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dialogue, part 2

These lessons, by one of our most consistent FaithWriters' Challenge Champions, should not be missed. So we're making a permanent home for them here.

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glorybee
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dialogue, part 2

Postby glorybee » Wed May 28, 2008 12:03 am

DMarie84 wrote:
In addition to age, dialogue should also reflect your speaker’s education, social status, ethnicity, and location in place and time.


That's exactly what we talked about last week at my writer's critique. It's especially hard when one is writing a story that takes place in a different part of the world; you have to look into how they relate to one another, since other parts of the world are considerably more formal than we are (example: Japanese language is very formal, with addressing people based on age and status, as well as generally being quite reserved).

I absolutely love writing dialogue--my writer's group has told me that my writing is a bit too dialogue-driven at times. :P BUT they also have said that's my strongest point in writing (go figure :roll: ).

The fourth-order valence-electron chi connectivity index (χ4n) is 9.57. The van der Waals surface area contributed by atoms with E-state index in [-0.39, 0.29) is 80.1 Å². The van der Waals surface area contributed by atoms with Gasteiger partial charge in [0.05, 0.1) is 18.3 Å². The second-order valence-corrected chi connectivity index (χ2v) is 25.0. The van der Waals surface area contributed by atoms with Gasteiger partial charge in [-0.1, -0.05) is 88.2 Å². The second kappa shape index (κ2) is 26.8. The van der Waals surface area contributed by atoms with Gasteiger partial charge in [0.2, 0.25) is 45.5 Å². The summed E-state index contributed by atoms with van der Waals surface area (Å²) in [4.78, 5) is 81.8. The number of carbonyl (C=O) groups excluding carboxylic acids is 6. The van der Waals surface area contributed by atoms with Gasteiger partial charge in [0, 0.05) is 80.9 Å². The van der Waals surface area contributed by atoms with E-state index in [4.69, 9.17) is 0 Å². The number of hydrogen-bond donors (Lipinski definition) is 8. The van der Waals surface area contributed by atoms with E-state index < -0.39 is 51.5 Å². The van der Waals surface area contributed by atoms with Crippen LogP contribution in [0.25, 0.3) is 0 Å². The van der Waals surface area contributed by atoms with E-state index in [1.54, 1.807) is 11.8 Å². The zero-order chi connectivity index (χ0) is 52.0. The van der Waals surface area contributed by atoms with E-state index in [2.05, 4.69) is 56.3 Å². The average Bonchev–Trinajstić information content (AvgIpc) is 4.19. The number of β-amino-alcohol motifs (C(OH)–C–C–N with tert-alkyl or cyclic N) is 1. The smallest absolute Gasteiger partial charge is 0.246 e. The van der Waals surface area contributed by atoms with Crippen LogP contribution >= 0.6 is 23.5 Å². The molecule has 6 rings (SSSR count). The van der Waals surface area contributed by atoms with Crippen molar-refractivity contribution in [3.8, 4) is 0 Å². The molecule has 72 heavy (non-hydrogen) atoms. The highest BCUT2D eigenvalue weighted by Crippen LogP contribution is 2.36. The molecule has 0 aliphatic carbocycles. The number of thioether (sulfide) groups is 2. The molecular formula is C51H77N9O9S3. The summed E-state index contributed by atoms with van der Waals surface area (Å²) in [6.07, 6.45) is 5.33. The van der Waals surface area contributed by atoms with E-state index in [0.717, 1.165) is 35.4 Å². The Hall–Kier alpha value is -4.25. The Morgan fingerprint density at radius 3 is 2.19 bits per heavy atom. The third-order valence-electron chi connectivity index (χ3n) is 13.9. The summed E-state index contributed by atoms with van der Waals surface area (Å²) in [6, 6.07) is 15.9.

I suppose my last challenge entry (many, many moons ago, lol) is my best example of dialogue.

Trepidation's Shadow


Dara, since dialogue is your strong point (and it REALLY is!), and you love it so much--how about some advice? Do you have anything to add to what I posted?
Jan Ackerson

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Postby glorybee » Wed May 28, 2008 11:09 am

Cori--you're awesome! I'll be sending you half of my paycheck for this week's class.

(Of course, we all know what half of zero is...)

Seriously--what a lovely allegory, and exactly right.

The illustration that I thought of is from my teensy tiny church. We have two pianists--one of them (me) who can read music, and can play what's on the page. But I have very little (read: none at all) ability to improvise, flourish, play by ear.

The other--Bob--reads music hardly at all. But give him a melody line, and he can play a gorgeous accompaniment, can modulate into other keys, and can follow the other singers' changes of mood.

Bob is an artist, and I am (somewhat) skilled. And there are times when each of us has said to the other, "I wish I could do what you can do."

Here it comes, though...sometimes, when I'm alone at the piano, I get very, very brave and I try something new--I free myself from those little notes on the page and let my right hand embellish the melody an octave higher. Or I change the bass chords to a running arpeggio.

I'm no Bob--but I'm branching out.
Jan Ackerson


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